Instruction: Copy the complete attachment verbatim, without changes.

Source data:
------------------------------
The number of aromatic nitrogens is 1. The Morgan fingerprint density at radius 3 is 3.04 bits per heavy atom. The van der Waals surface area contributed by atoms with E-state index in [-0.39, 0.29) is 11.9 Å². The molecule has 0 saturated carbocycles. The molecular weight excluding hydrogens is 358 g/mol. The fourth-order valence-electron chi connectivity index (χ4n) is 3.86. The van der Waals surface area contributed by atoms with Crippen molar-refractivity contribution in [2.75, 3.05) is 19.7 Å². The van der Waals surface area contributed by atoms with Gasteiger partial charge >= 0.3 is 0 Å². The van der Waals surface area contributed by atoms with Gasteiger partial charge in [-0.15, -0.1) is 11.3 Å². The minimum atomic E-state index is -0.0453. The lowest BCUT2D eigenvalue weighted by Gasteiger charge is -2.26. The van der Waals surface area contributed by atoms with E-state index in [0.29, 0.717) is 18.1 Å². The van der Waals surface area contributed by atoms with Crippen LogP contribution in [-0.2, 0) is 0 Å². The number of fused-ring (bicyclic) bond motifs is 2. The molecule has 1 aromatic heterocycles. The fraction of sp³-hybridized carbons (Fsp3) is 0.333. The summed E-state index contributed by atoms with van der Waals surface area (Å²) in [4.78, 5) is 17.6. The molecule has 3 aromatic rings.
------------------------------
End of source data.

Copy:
The number of aromatic nitrogens is 1. The Morgan fingerprint density at radius 3 is 3.04 bits per heavy atom. The van der Waals surface area contributed by atoms with E-state index in [-0.39, 0.29) is 11.9 Å². The molecule has 0 saturated carbocycles. The molecular weight excluding hydrogens is 358 g/mol. The fourth-order valence-electron chi connectivity index (χ4n) is 3.86. The van der Waals surface area contributed by atoms with Crippen molar-refractivity contribution in [2.75, 3.05) is 19.7 Å². The van der Waals surface area contributed by atoms with Gasteiger partial charge >= 0.3 is 0 Å². The van der Waals surface area contributed by atoms with Gasteiger partial charge in [-0.15, -0.1) is 11.3 Å². The minimum atomic E-state index is -0.0453. The lowest BCUT2D eigenvalue weighted by Gasteiger charge is -2.26. The van der Waals surface area contributed by atoms with E-state index in [0.29, 0.717) is 18.1 Å². The van der Waals surface area contributed by atoms with Crippen LogP contribution in [-0.2, 0) is 0 Å². The number of fused-ring (bicyclic) bond motifs is 2. The molecule has 1 aromatic heterocycles. The fraction of sp³-hybridized carbons (Fsp3) is 0.333. The summed E-state index contributed by atoms with van der Waals surface area (Å²) in [4.78, 5) is 17.6. The molecule has 3 aromatic rings.